This isn’t the most functional enum definition, but it is already easier to understand what each GradientDirection does. To make this useful, we’ll need to define a startPoint and endPoint for each direction.

enum GradientDirection {
case vertical
case horizontal
    var startPoint: CGPoint {
get {
switch self {
case .vertical:
return CGPoint(x: 0.5, y: 0)
case .horizontal:
return CGPoint(x: 0, y: 0.5)
}
}
}
    var endPoint: CGPoint {
get {
switch self {
case .vertical:
return CGPoint(x: 0.5, y: 1)
case .horizontal:
return CGPoint(x: 1, y: 0.5)
}
}
}
}

Now, when I want to define a gradient layer, it’s much more readable and therefore understandable.

func horizontalGradientLayer() -> CAGradientLayer {
let gradient = CAGradientLayer()
gradient.startPoint = GradientDirection.horizontal.startPoint
gradient.endPoint = GradientDirection.horizontal.endPoint
return gradient
}

Using the GradientDirection enum, we have gone from the very abstract concept of points on a plane, to the much more concrete concept of a direction.

Even better, the next developer that comes in to debug the gradient layer code can very easily see what was trying to be accomplished, because the enum applies understandable meaning to the values it is assigning.

Encapsulation of state

Very similar to how enums can help to apply meaning and a deeper understanding to abstract values, enums can also help to clearly define state. This is true for pretty much anything, from a complicated implementation of AVPlayer, to simply loading an object into a view.

A well defined and readable enum to represent state can greatly reduce the complexity of state management, and reduce the possibility of bugs or regressions from future developers.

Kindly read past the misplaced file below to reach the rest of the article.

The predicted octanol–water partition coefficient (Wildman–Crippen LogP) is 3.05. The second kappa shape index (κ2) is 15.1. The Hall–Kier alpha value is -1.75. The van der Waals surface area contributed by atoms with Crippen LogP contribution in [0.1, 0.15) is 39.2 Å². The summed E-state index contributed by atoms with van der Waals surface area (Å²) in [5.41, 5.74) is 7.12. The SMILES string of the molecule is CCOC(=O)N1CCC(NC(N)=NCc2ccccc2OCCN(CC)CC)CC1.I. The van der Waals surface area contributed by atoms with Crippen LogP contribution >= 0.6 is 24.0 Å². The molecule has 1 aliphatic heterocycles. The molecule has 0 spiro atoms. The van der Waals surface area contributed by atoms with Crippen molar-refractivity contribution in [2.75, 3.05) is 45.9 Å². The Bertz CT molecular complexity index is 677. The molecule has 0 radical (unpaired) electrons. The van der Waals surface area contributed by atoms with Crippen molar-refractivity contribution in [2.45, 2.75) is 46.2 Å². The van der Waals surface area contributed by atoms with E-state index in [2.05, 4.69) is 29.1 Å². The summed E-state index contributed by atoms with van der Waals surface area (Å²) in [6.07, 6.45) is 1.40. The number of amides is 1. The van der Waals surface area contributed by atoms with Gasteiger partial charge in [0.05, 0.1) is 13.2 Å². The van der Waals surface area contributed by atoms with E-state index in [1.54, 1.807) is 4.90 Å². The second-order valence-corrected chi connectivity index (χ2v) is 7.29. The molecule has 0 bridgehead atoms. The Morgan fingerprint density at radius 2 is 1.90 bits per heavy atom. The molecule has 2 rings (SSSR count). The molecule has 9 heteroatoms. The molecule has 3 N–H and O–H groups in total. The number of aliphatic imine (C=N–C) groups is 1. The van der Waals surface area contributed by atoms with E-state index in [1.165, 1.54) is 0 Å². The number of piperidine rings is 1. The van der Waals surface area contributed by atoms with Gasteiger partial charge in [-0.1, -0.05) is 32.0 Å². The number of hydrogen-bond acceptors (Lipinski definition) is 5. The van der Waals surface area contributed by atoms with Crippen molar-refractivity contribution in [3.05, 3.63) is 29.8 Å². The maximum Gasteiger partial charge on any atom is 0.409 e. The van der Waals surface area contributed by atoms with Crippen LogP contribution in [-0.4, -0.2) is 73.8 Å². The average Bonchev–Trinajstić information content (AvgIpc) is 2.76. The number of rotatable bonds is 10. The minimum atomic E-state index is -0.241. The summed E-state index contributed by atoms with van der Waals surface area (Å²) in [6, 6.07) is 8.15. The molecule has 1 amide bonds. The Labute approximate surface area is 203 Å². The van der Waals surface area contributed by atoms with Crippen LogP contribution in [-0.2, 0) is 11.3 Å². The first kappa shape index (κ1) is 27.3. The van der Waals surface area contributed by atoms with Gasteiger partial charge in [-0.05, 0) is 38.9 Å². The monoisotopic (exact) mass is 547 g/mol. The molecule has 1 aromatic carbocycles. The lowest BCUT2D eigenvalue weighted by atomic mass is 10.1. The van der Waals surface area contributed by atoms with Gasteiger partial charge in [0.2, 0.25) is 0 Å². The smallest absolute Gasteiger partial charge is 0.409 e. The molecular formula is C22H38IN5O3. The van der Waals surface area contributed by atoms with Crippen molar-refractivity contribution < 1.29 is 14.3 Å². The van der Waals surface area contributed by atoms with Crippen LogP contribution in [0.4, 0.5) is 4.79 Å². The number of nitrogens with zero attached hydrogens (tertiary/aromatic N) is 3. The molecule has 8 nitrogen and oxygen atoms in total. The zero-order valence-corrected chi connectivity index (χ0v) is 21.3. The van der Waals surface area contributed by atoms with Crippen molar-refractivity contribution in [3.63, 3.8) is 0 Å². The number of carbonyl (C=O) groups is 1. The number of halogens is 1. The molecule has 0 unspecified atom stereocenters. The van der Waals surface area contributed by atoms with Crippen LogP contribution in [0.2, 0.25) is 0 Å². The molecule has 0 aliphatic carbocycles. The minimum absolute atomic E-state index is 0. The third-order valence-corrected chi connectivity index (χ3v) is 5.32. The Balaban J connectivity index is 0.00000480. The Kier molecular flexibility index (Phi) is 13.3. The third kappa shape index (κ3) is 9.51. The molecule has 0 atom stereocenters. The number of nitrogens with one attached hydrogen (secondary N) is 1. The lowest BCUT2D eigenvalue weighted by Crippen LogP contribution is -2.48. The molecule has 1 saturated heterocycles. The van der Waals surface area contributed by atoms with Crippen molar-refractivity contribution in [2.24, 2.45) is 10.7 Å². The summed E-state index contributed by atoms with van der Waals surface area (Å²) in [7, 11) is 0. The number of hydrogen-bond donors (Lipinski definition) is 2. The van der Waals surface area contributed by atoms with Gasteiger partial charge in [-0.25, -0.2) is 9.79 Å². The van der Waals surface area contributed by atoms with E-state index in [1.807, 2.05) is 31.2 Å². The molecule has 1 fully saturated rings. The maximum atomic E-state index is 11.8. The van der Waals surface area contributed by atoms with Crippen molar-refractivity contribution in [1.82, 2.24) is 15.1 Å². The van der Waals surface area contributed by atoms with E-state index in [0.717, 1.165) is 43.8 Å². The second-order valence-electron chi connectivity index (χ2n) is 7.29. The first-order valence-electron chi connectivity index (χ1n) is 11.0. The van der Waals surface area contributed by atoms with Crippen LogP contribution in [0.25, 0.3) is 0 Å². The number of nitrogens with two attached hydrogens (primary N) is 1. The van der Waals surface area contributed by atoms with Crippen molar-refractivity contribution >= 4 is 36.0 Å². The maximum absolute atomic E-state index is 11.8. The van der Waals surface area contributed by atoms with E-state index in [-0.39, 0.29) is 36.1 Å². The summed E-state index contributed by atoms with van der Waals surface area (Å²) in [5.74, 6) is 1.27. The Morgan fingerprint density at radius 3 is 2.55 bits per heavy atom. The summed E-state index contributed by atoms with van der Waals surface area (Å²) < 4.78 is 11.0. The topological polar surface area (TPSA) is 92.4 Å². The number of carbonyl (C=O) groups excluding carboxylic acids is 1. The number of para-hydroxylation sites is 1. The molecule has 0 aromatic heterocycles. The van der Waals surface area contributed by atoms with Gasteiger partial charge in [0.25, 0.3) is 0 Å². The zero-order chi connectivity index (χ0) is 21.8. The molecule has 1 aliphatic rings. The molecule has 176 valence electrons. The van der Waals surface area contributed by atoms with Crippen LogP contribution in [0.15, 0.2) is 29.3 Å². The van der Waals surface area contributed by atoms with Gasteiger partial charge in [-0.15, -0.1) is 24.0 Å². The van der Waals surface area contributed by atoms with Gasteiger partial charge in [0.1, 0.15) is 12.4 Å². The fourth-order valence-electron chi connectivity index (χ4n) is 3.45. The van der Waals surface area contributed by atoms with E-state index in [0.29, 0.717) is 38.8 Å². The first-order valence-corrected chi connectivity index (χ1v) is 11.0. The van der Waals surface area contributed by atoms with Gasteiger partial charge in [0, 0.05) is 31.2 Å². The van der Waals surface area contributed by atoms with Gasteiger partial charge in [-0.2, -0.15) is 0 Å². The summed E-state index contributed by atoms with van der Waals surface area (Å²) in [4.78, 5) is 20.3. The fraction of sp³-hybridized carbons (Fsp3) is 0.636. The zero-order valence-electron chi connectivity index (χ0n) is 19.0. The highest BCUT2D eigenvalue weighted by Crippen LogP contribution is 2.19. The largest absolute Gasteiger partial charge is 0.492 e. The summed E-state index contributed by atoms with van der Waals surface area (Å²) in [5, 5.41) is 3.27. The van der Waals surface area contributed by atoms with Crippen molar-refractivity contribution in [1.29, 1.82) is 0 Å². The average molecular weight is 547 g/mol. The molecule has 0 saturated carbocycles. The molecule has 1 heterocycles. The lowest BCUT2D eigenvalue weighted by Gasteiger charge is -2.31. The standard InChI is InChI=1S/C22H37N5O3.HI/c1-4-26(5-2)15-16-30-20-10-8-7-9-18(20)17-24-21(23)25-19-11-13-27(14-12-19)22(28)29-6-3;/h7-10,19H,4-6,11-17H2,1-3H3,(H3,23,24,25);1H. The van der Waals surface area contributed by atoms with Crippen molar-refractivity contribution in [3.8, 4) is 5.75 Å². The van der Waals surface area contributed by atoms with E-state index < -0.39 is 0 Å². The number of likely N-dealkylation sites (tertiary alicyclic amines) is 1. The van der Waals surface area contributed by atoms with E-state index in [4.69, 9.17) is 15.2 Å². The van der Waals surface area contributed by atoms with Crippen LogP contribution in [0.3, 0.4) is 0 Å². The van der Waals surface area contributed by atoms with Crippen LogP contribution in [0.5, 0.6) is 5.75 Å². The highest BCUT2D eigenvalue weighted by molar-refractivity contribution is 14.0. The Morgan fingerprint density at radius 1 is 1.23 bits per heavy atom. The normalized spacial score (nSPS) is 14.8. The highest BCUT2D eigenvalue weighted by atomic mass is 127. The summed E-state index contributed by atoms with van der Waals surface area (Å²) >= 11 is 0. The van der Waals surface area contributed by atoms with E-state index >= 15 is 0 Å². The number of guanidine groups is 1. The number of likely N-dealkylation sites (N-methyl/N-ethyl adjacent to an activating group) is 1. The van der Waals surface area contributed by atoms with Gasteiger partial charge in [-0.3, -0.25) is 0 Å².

Lets look at a simple feed.

class FeedViewController: UIViewController {
var feed: Feed?
let collectionView: CollectionView
let feedId: String
.
.
.
func fetchFeed() {
guard self.loadingView == nil else {
return
}
        self.displayLoadingView()             
NetworkService.shared.fetch(self.feedId) { (feed, error) in
if error != nil {
self.displayError(error.localizedDescription)
} else {
self.feed = feed
}
            self.removeLoadingView()    
}
}
}

There’s a lot going on here.

  • Check to see if there is a loading view currently on screen
  • Telling the view controller to display a loading view before the network call
  • Checking the value of the network call once it returns
  • If there is an error, display the error
  • Otherwise, set self.feed to the feed
  • Finally, remove the loading view from the view controller

The number of things that can go wrong here is overwhelming, and if any more complicated logic had to be handled here, this can very quickly get out of control.

And once again, if a future developer were to run into this code when trying to deal with a bug, he / she may refactor it without realizing the side effects they may cause.